This is why I have been a strong advocate for sharing committee chairship among the parties in Parliament.  However, admittedly, the extreme partisanship of some MPs especially, some in leadership, who are otherwise normally intelligent people, makes me a bit nervous about what kind of polarization and rabble rousing such a move could possibly engender in our parliament.

Committees serve the purpose for public participation in policy making.  Parliament should open their committees to public participation.

Committees must be armed with facilities and services to conduct their enquiries.  Support staff – competent, neutral and impartial in their own right, the right to summon witnesses and the funds to hire outside advisors and experts are vital for effectiveness.  Most MPs on Committees are not experts.

Committees, therefore, must be sufficiently resourced to engage experts and professionals to conduct due diligence on various matters to enable MPs probe for relevant answers from the MDAs in pursuit of transparency and accountability.  Parliament must do more in this regard.

Greater scrutiny and analysis in committees leads to purer legislation, to less debate on the floor, to a more rational perspective of the scope and meaning of an issue and a broader basis for acceptance and legislation.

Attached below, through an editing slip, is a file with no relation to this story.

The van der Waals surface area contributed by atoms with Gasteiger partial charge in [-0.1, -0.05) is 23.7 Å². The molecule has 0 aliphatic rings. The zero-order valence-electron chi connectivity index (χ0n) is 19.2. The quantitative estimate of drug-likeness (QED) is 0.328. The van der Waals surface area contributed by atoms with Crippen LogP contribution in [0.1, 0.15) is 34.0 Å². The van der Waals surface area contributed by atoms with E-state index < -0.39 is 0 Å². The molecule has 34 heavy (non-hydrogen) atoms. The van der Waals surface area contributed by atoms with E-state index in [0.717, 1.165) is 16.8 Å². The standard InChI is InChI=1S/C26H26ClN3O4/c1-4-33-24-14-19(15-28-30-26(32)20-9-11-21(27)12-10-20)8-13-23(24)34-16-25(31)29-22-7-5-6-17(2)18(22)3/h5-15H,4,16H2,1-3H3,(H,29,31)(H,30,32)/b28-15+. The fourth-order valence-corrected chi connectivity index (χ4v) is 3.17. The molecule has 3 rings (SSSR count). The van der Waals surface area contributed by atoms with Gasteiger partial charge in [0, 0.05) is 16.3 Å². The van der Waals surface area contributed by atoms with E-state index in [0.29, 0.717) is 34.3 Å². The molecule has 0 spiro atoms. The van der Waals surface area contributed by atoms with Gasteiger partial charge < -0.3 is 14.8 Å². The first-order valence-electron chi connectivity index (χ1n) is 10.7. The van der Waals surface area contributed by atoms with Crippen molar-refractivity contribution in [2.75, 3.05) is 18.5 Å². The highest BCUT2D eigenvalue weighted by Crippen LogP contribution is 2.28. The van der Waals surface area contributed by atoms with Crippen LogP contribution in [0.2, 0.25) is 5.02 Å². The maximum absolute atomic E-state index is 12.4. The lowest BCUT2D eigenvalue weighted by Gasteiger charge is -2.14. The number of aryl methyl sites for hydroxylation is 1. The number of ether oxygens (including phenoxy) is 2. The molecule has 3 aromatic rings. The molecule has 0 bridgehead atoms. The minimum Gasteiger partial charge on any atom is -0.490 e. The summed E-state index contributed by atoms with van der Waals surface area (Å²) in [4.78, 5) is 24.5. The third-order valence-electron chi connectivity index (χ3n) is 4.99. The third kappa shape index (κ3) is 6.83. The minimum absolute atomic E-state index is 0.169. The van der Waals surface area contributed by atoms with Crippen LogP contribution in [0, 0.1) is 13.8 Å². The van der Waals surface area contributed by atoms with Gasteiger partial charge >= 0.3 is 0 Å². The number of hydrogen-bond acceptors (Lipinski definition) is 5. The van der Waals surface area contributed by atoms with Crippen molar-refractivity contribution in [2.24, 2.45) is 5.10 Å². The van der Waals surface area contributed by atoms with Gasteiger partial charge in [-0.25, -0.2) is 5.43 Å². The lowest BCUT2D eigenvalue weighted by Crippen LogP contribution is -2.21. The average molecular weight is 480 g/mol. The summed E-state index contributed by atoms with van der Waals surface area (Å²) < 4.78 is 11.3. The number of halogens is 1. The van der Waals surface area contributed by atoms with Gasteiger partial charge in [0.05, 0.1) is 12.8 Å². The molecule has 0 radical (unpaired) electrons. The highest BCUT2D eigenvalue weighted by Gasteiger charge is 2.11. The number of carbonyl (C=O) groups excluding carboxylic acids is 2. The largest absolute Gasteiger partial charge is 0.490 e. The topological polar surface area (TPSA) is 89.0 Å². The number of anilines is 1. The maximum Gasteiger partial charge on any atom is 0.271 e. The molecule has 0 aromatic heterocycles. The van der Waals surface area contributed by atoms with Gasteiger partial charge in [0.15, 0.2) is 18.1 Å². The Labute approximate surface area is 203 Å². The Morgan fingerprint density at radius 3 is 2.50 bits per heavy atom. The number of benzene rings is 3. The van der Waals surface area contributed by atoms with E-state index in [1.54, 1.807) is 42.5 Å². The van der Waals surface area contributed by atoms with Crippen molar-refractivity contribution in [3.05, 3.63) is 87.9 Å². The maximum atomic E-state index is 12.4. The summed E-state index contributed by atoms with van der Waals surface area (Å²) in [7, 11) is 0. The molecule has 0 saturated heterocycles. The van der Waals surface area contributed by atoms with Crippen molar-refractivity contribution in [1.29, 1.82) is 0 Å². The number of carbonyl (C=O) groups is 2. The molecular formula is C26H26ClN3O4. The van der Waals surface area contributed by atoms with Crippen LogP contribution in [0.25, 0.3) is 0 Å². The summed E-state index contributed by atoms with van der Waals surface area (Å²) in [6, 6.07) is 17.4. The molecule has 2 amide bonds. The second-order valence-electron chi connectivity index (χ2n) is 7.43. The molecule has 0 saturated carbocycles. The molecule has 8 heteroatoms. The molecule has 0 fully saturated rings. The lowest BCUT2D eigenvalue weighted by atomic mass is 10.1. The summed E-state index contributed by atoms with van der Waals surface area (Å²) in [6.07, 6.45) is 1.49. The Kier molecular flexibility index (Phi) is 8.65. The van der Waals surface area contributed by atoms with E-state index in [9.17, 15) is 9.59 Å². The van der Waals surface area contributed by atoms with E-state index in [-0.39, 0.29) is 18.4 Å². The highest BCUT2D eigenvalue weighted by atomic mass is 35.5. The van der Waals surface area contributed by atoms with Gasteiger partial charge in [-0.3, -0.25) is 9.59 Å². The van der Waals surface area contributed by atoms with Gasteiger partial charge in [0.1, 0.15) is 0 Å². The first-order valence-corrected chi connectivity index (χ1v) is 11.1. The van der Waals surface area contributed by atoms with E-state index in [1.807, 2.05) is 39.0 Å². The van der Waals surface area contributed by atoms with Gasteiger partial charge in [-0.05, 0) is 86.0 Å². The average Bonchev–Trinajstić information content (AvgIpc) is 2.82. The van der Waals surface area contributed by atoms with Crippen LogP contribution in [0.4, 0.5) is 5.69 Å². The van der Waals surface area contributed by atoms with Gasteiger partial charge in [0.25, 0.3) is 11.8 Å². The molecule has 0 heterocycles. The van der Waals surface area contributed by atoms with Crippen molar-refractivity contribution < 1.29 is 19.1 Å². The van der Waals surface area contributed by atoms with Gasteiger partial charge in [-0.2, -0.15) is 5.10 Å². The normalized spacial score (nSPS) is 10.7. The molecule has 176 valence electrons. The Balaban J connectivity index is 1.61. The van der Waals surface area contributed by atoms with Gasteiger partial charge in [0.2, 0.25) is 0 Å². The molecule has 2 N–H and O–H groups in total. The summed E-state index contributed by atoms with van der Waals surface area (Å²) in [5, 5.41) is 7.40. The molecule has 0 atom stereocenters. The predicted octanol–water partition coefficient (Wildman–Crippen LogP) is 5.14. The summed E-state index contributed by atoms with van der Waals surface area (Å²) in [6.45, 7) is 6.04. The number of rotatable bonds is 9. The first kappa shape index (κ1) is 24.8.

The minister who also doubles as the majority leader and MP for Suame Constituency in the Ashanti Region was however, not happy about the low numbers of female MPs in the house. According to him Women Representation is paramount in parliamentary business.

Since 1993 Ghana has never attained 15% of women representation in Parliament.  Today, women make up just about 13% of the membership of the House.  Is the first-past-post system good enough or should Ghana gravitate towards proportional representation as a cure to this? Parliamentary Affairs Minister inquired.

                                    Dr. Evens Aggrey-Darkoh, Chief Director, MoPA


Story Franklin ASARE-DONKOH

Writer’s Email:

Leave a Reply

Your email address will not be published. Required fields are marked *